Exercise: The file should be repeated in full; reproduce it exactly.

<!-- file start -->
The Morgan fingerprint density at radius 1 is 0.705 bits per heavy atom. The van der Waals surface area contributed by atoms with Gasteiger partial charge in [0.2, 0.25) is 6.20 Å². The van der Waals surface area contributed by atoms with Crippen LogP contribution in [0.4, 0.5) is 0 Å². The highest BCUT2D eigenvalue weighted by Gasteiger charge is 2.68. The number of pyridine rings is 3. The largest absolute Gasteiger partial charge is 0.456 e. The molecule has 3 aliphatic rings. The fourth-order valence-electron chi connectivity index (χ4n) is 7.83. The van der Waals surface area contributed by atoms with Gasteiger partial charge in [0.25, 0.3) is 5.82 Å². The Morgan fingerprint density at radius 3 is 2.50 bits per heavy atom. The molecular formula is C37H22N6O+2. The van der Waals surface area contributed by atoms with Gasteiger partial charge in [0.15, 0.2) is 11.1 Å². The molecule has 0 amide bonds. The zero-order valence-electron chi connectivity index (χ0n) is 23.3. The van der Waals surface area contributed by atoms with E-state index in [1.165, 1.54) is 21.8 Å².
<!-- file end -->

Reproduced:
The Morgan fingerprint density at radius 1 is 0.705 bits per heavy atom. The van der Waals surface area contributed by atoms with Gasteiger partial charge in [0.2, 0.25) is 6.20 Å². The van der Waals surface area contributed by atoms with Crippen LogP contribution in [0.4, 0.5) is 0 Å². The highest BCUT2D eigenvalue weighted by Gasteiger charge is 2.68. The number of pyridine rings is 3. The largest absolute Gasteiger partial charge is 0.456 e. The molecule has 3 aliphatic rings. The fourth-order valence-electron chi connectivity index (χ4n) is 7.83. The van der Waals surface area contributed by atoms with Gasteiger partial charge in [0.25, 0.3) is 5.82 Å². The Morgan fingerprint density at radius 3 is 2.50 bits per heavy atom. The molecular formula is C37H22N6O+2. The van der Waals surface area contributed by atoms with Gasteiger partial charge in [0.15, 0.2) is 11.1 Å². The molecule has 0 amide bonds. The zero-order valence-electron chi connectivity index (χ0n) is 23.3. The van der Waals surface area contributed by atoms with E-state index in [1.165, 1.54) is 21.8 Å².